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San Joaquin Valley College Blog

Grad Q&A with Surgical Technology graduate Marlena Cota

September 23, 2021

SJVC Surgical Technology grad Marlena CotaMarlena Cota knew the retail and food services jobs of her early twenties would not give her young son, Zachary, the life she wanted for him. But her mom, Margie, and other family members were not so sure the medical field was right for Marlena when she announced to them one day that she was going to be a Surgical Technologist.

“I used to faint in hospitals,” says Marlena. “The first time, I was seventeen and the smell of the hospital, all the bodily fluids just made me sick. So, when I told my mom this is what I want to do, she was, ‘Are you sure?’.”

That little internal voice seemed pretty certain.

 

What convinced you to give this career a shot?

A couple of years earlier my brother got in a really bad car accident, and I stayed with him in the hospital for a week. All the nursing staff were just so very nice, patient and would explain things to us in a way we could understand. They were wonderful. I consider myself a nice person and I thought this is something I’d really like to do.

 

Why SJVC’s Surgical Technology program?

I was Googling different schools for Surg Tech on one of my shifts at a retail store when someone came in in SJVC scrubs. I’m a big person on signs from the universe so I asked him where he went to school and did they have a Surgical Technology program. He said they were just about to start one. I got home that day and called them.

I went to their (Temecula campus) Open House and the Program Director and faculty were there showing instruments and answering questions. They wanted to make sure this is really what you want to do and explained what to expect from the program and your career afterwards.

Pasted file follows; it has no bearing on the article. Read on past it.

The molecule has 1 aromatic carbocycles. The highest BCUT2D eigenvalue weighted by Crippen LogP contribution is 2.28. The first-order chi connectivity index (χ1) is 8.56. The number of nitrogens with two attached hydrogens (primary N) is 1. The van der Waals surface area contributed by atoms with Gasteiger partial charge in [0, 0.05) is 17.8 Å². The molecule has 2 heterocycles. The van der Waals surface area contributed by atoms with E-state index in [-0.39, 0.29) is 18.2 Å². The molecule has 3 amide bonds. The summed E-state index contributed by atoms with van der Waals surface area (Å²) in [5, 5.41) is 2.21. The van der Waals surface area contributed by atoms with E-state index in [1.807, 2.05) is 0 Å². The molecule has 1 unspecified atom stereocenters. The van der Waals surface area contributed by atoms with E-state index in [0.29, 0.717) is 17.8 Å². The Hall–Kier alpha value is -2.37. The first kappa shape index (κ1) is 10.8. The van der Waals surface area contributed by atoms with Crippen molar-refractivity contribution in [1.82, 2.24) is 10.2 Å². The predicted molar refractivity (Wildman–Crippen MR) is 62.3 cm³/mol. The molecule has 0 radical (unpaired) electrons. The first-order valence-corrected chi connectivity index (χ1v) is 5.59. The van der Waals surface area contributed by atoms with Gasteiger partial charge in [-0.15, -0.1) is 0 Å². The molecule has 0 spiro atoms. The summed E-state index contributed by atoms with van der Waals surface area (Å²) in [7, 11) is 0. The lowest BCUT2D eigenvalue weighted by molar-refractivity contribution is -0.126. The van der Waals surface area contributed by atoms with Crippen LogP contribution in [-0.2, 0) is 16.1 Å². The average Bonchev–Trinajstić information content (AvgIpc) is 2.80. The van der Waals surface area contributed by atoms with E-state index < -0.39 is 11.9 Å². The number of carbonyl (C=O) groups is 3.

What made you say ‘Yes’?

The class schedule would let me keep my work hours and my child’s daycare was nearby. We were living with my mom at the time, so she definitely helped me occasionally, keeping my son distracted so I could study and get things done.

I felt this is the right step and I’m making the right choices right now. It was perfect for me!

 

Was the Surgical Technology program difficult?

School was sometimes hard and I’m hard on myself. Learning something new like practice for surgeries – none of us had any experience and we all felt overwhelmed. But having other people in your corner, we bonded. And  classmates and faculty are there to help you; you’re not alone. I would definitely say that Mr. Alfonso Martin (faculty) played a big part in that support. Someone in your corner telling you, ‘I know this is hard, but you can do it’ is very motivating.

A lot of us would go in early to practice. Repetition helped a lot. We all bonded. There were so many times we laughed out loud.

 

What did you struggle with the most?

For me the greatest struggle was just finding that motivation every, single day. There were definitely days when you just wanted to throw in the towel. I’d tell myself, ‘Maybe now’s not the time; maybe wait until my son’s older.’ Then, I’d tell myself ‘I can do this. This bad moment will pass.’ And it did.

 

What was your inspiration to stick with your program, your plan, your goals?

As I further my education and my career my son will always play a huge part in that. But also, my mom. She was a single mom, too, and even though she didn’t go to college, she always had that strong mindset: if something is really what you want – do it. She’s always been my backbone. She raised me to be independent, but I know she’s always there if I absolutely need her. It’s also nice to know that I’m making her proud.